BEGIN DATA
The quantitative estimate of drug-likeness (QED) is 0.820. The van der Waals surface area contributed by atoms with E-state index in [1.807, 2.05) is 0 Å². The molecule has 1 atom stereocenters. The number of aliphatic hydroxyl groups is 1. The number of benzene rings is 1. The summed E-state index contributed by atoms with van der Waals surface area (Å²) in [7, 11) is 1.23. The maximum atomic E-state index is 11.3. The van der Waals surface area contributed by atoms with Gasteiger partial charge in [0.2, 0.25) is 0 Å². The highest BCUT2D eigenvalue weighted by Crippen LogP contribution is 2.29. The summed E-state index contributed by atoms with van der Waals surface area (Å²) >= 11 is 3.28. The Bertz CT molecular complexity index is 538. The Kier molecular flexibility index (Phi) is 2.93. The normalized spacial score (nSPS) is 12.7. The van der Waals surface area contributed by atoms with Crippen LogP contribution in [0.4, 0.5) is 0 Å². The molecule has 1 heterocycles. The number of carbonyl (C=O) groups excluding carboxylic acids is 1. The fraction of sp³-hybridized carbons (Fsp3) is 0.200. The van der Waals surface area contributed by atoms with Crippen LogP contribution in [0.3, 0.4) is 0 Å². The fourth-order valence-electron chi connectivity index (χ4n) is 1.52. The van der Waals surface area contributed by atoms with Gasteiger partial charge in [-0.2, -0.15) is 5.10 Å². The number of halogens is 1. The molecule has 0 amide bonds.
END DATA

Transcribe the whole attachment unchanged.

The quantitative estimate of drug-likeness (QED) is 0.820. The van der Waals surface area contributed by atoms with E-state index in [1.807, 2.05) is 0 Å². The molecule has 1 atom stereocenters. The number of aliphatic hydroxyl groups is 1. The number of benzene rings is 1. The summed E-state index contributed by atoms with van der Waals surface area (Å²) in [7, 11) is 1.23. The maximum atomic E-state index is 11.3. The van der Waals surface area contributed by atoms with Gasteiger partial charge in [0.2, 0.25) is 0 Å². The highest BCUT2D eigenvalue weighted by Crippen LogP contribution is 2.29. The summed E-state index contributed by atoms with van der Waals surface area (Å²) >= 11 is 3.28. The Bertz CT molecular complexity index is 538. The Kier molecular flexibility index (Phi) is 2.93. The normalized spacial score (nSPS) is 12.7. The van der Waals surface area contributed by atoms with Crippen LogP contribution in [0.4, 0.5) is 0 Å². The molecule has 1 heterocycles. The number of carbonyl (C=O) groups excluding carboxylic acids is 1. The fraction of sp³-hybridized carbons (Fsp3) is 0.200. The van der Waals surface area contributed by atoms with Crippen LogP contribution in [0.3, 0.4) is 0 Å². The fourth-order valence-electron chi connectivity index (χ4n) is 1.52. The van der Waals surface area contributed by atoms with Gasteiger partial charge in [-0.2, -0.15) is 5.10 Å². The number of halogens is 1. The molecule has 0 amide bonds.